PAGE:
County Superintendent Put On Administrative Leave
The San Diego County Board of Education placed long-time County Superintendent Randy Ward on administrative leave as they initiate a forensic audit in the wake of a lawsuit claiming Ward was engaged in self-dealing.
At the monthly meeting of the County Board of Education on Wednesday, July 13, several teachers spoke about concerns raised in a lawsuit filed last week by the California Taxpayer Action Network (CalTAN). The lawsuit alleges that Ward asked for and received an amendment to his contract in 2014 that connected his pay raises to those given to teachers and classified employees of the County.
“Randy Ward negotiated his own raises while he was directing his staff to cut our salaries,” said Jeff Scarlett, a teacher in the San Ysidro School District. “He lied to us when they said there was no money to pay us, when they were hiding millions of dollars from our district,” Scarlett said.
Former San Diego City Attorney Michael Aguirre also spoke, asking the County Board of Education to meet to settle a claim made by the San Ysidro teachers union demanding reimbursement for lost wages resulting from contract negotiations back in 2014. Aguirre characterized the County as having negotiated in “bad faith”, and urged the Board to settle the matter without litigation.
After the open session of the meeting, the Board retreated to a private closed session for over two hours. At the conclusion of that meeting, the Board announced that no action had been taken but that a press release would be issued the next morning.
Friday afternoon, the County Board of Education issued a press release stating that “we must act prudently and in the best interest of the County Office of Education”. The Board concluded that it will “therefore immediately embark on a forensic audit to fully understand the issues surrounding the questionable expenditures”, and that “pending the completion of the independent, third party forensic audit, Superintendent Ward will be placed on administrative leave.”
WARD’S PAY INCREASED 16%
The claims alleged in the CalTAN lawsuit stem from an amendment approved by the County Board on June 11, 2014. That change connected Dr. Ward’s pay raises to raises given to county teachers and staff. The language is commonly called a “me-too” clause. Since the amendment, Dr. Ward’s pay has increased from $286,073 to $331,736, or an increase of 45,663, or an overall increase of 16%.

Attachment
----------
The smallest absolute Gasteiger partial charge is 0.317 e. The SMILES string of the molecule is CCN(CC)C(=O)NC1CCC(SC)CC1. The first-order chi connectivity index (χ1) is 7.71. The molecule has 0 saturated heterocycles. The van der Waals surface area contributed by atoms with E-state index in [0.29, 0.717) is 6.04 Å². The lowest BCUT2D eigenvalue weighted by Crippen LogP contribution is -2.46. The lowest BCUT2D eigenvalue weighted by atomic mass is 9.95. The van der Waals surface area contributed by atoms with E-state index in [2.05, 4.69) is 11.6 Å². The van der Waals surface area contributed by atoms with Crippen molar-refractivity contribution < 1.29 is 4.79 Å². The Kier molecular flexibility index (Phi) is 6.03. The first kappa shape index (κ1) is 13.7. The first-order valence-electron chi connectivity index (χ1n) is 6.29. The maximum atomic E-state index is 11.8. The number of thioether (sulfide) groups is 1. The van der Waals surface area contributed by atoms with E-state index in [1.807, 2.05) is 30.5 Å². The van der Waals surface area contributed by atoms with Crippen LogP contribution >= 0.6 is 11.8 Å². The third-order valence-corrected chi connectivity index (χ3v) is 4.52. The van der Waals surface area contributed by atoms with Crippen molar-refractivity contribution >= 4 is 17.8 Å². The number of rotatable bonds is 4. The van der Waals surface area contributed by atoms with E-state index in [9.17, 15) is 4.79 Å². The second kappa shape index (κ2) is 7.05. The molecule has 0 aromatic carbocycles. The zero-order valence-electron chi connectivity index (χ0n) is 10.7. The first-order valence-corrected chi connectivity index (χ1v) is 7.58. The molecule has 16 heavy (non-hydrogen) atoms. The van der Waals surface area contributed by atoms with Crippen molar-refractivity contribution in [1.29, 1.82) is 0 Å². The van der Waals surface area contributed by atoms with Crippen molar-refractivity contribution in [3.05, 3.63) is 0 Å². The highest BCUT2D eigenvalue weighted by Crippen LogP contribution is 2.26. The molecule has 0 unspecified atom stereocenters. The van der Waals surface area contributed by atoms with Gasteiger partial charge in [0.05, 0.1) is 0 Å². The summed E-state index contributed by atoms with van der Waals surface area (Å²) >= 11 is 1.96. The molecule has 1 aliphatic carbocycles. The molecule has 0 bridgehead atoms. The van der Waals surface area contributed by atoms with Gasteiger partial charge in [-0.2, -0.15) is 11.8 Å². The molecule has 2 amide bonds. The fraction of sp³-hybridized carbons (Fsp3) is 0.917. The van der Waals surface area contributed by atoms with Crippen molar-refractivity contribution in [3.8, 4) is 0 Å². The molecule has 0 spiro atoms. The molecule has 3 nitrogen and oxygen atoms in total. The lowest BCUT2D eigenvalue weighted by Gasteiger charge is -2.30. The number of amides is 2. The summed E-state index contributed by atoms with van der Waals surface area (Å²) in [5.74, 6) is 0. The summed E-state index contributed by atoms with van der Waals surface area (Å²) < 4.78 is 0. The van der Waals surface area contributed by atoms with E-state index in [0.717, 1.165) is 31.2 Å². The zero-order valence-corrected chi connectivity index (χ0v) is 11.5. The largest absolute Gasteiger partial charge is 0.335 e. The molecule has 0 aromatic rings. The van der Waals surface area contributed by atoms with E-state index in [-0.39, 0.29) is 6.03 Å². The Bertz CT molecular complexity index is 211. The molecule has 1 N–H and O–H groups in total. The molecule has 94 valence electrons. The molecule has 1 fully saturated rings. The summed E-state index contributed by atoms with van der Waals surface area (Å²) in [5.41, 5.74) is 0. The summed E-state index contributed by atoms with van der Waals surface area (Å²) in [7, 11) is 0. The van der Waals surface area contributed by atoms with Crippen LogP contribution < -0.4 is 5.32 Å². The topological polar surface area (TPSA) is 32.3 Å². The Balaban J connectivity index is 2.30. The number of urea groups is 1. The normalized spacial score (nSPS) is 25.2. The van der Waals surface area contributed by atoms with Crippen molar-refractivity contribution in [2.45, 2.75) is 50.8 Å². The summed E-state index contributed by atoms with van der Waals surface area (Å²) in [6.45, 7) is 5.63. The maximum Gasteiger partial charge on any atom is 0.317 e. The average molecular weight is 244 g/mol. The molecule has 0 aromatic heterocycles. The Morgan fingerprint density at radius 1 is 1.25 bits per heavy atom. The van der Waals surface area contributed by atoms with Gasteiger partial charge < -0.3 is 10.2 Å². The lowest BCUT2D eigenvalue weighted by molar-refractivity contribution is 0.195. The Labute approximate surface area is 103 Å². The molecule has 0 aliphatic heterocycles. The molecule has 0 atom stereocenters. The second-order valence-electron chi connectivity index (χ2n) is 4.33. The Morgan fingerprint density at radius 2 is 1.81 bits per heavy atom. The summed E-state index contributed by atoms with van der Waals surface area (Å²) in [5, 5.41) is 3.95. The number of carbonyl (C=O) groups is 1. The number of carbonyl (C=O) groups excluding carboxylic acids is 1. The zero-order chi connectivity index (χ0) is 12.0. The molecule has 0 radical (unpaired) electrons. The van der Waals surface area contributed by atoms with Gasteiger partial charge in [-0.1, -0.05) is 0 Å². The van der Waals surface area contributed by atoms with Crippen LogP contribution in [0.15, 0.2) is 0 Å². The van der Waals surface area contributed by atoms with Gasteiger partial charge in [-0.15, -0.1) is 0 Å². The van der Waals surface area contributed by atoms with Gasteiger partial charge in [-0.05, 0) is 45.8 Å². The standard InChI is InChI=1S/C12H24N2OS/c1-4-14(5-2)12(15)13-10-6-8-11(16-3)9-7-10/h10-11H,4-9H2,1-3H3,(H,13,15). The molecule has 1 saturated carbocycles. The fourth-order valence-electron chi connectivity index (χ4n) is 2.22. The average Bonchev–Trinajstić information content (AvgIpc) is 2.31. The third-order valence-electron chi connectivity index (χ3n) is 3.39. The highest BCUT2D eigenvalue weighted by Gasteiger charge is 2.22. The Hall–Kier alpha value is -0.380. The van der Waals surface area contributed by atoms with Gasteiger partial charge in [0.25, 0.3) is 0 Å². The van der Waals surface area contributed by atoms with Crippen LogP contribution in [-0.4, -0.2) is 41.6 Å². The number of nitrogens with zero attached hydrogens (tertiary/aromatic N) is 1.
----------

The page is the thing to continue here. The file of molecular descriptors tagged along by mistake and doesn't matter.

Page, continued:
Since Dr. Ward manages and oversees the contract negotiations with teachers and staff, he in effect was also negotiating his own raises. The self-dealing would appear to be a conflict of interest.
Dr. Ward was first hired in June 2006. Prior to his post as County Superintendent, Ward served as a state-appointed administrator when the Compton School District went into state receivership. After serving in Compton for over six years, Ward then served as the state-appointed administrator in Oakland when its schools fell into financial insolvency. Ward spent three years in Oakland leading up to his selection as San Diego County Superintendent.
WARD’S CONNECTION TO SAN YSIDRO
His prior roles as a state-appointed administrator gave added weight to his role in the near takeover of the San Ysidro School District in 2015.
In 2013 after years of financial trouble, the San Ysidro district fell into negative certification, meaning the District could not meet its financial obligations in the next school year. When local schools are found to be in negative certification, state law calls for the county superintendent to appoint a fiscal overseer. Dr.. Ward appointed Lora Duzyk, his Assistant Superintendent of Business Services, to serve in that role.